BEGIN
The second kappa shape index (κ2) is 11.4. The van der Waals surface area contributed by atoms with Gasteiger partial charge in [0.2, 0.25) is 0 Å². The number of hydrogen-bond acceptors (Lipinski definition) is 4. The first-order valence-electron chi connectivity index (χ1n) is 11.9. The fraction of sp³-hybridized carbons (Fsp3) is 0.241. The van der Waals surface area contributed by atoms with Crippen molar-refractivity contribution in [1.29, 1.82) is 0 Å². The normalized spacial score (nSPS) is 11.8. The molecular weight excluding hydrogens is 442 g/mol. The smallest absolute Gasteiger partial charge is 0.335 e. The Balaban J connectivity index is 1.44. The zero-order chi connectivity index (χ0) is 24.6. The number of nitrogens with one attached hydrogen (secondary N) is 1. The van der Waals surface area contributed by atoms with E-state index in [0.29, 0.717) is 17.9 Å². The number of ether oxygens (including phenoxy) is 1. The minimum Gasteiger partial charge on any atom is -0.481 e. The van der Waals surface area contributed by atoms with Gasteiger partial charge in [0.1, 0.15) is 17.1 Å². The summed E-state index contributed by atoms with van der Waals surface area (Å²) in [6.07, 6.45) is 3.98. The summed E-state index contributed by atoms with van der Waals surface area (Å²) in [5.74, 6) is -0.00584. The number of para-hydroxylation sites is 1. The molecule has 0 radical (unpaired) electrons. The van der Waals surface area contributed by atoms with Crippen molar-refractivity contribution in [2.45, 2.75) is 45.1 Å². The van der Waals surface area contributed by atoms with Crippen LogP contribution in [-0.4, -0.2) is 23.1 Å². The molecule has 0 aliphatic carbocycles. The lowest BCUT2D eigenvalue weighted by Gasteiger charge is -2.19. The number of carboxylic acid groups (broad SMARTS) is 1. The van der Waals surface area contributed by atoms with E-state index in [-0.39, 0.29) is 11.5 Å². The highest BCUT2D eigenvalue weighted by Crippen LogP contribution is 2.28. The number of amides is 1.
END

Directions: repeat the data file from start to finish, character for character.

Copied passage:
The second kappa shape index (κ2) is 11.4. The van der Waals surface area contributed by atoms with Gasteiger partial charge in [0.2, 0.25) is 0 Å². The number of hydrogen-bond acceptors (Lipinski definition) is 4. The first-order valence-electron chi connectivity index (χ1n) is 11.9. The fraction of sp³-hybridized carbons (Fsp3) is 0.241. The van der Waals surface area contributed by atoms with Crippen molar-refractivity contribution in [1.29, 1.82) is 0 Å². The normalized spacial score (nSPS) is 11.8. The molecular weight excluding hydrogens is 442 g/mol. The smallest absolute Gasteiger partial charge is 0.335 e. The Balaban J connectivity index is 1.44. The zero-order chi connectivity index (χ0) is 24.6. The number of nitrogens with one attached hydrogen (secondary N) is 1. The van der Waals surface area contributed by atoms with E-state index in [0.29, 0.717) is 17.9 Å². The number of ether oxygens (including phenoxy) is 1. The minimum Gasteiger partial charge on any atom is -0.481 e. The van der Waals surface area contributed by atoms with Gasteiger partial charge in [0.1, 0.15) is 17.1 Å². The summed E-state index contributed by atoms with van der Waals surface area (Å²) in [6.07, 6.45) is 3.98. The summed E-state index contributed by atoms with van der Waals surface area (Å²) in [5.74, 6) is -0.00584. The number of para-hydroxylation sites is 1. The molecule has 0 radical (unpaired) electrons. The van der Waals surface area contributed by atoms with Crippen molar-refractivity contribution in [2.45, 2.75) is 45.1 Å². The van der Waals surface area contributed by atoms with Crippen LogP contribution in [-0.4, -0.2) is 23.1 Å². The molecule has 0 aliphatic carbocycles. The lowest BCUT2D eigenvalue weighted by Gasteiger charge is -2.19. The number of carboxylic acid groups (broad SMARTS) is 1. The van der Waals surface area contributed by atoms with E-state index in [-0.39, 0.29) is 11.5 Å². The highest BCUT2D eigenvalue weighted by Crippen LogP contribution is 2.28. The number of amides is 1.